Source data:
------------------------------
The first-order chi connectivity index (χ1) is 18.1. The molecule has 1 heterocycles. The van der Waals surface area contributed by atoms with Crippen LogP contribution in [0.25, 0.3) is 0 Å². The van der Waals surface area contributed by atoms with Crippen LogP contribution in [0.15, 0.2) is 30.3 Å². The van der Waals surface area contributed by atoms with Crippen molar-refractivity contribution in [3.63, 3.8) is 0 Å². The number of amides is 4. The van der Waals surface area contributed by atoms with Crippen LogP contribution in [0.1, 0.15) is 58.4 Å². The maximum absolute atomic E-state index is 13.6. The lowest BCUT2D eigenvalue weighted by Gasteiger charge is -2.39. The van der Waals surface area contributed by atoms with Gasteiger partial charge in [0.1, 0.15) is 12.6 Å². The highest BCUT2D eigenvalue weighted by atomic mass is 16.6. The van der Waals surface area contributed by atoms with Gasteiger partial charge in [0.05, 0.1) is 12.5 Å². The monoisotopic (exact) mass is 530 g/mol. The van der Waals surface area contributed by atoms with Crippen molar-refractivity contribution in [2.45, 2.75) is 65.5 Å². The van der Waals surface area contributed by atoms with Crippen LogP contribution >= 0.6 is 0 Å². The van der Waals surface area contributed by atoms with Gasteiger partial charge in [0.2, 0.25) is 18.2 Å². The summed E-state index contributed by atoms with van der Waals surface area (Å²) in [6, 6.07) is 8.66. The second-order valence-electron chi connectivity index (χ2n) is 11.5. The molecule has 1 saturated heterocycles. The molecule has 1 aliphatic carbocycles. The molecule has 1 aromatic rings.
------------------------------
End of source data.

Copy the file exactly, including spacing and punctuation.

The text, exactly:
The first-order chi connectivity index (χ1) is 18.1. The molecule has 1 heterocycles. The van der Waals surface area contributed by atoms with Crippen LogP contribution in [0.25, 0.3) is 0 Å². The van der Waals surface area contributed by atoms with Crippen LogP contribution in [0.15, 0.2) is 30.3 Å². The van der Waals surface area contributed by atoms with Crippen molar-refractivity contribution in [3.63, 3.8) is 0 Å². The number of amides is 4. The van der Waals surface area contributed by atoms with Crippen LogP contribution in [0.1, 0.15) is 58.4 Å². The maximum absolute atomic E-state index is 13.6. The lowest BCUT2D eigenvalue weighted by Gasteiger charge is -2.39. The van der Waals surface area contributed by atoms with Gasteiger partial charge in [0.1, 0.15) is 12.6 Å². The highest BCUT2D eigenvalue weighted by atomic mass is 16.6. The van der Waals surface area contributed by atoms with Gasteiger partial charge in [0.05, 0.1) is 12.5 Å². The monoisotopic (exact) mass is 530 g/mol. The van der Waals surface area contributed by atoms with Crippen molar-refractivity contribution in [2.45, 2.75) is 65.5 Å². The van der Waals surface area contributed by atoms with Crippen LogP contribution >= 0.6 is 0 Å². The van der Waals surface area contributed by atoms with Gasteiger partial charge in [0.2, 0.25) is 18.2 Å². The summed E-state index contributed by atoms with van der Waals surface area (Å²) in [6, 6.07) is 8.66. The second-order valence-electron chi connectivity index (χ2n) is 11.5. The molecule has 1 saturated heterocycles. The molecule has 1 aliphatic carbocycles. The molecule has 1 aromatic rings.